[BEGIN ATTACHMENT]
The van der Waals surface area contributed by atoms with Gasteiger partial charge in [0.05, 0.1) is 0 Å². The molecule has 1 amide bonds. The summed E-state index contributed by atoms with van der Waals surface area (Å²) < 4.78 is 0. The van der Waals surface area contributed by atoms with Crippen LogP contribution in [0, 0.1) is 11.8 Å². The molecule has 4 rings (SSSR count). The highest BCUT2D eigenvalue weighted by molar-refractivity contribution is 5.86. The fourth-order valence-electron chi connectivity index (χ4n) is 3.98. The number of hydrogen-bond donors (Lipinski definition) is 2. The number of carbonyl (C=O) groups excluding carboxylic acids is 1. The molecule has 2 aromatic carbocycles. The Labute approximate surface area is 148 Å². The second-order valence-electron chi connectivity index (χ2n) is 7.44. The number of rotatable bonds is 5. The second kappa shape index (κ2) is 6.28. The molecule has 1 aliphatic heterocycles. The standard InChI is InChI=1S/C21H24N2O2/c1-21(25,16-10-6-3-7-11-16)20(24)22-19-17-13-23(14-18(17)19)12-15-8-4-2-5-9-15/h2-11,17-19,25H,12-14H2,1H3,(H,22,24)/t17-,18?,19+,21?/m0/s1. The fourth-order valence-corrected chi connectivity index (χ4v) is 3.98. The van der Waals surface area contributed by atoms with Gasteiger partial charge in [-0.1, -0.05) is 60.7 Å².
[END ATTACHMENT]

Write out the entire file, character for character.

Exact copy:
The van der Waals surface area contributed by atoms with Gasteiger partial charge in [0.05, 0.1) is 0 Å². The molecule has 1 amide bonds. The summed E-state index contributed by atoms with van der Waals surface area (Å²) < 4.78 is 0. The van der Waals surface area contributed by atoms with Crippen LogP contribution in [0, 0.1) is 11.8 Å². The molecule has 4 rings (SSSR count). The highest BCUT2D eigenvalue weighted by molar-refractivity contribution is 5.86. The fourth-order valence-electron chi connectivity index (χ4n) is 3.98. The number of hydrogen-bond donors (Lipinski definition) is 2. The number of carbonyl (C=O) groups excluding carboxylic acids is 1. The molecule has 2 aromatic carbocycles. The Labute approximate surface area is 148 Å². The second-order valence-electron chi connectivity index (χ2n) is 7.44. The number of rotatable bonds is 5. The second kappa shape index (κ2) is 6.28. The molecule has 1 aliphatic heterocycles. The standard InChI is InChI=1S/C21H24N2O2/c1-21(25,16-10-6-3-7-11-16)20(24)22-19-17-13-23(14-18(17)19)12-15-8-4-2-5-9-15/h2-11,17-19,25H,12-14H2,1H3,(H,22,24)/t17-,18?,19+,21?/m0/s1. The fourth-order valence-corrected chi connectivity index (χ4v) is 3.98. The van der Waals surface area contributed by atoms with Gasteiger partial charge in [-0.1, -0.05) is 60.7 Å².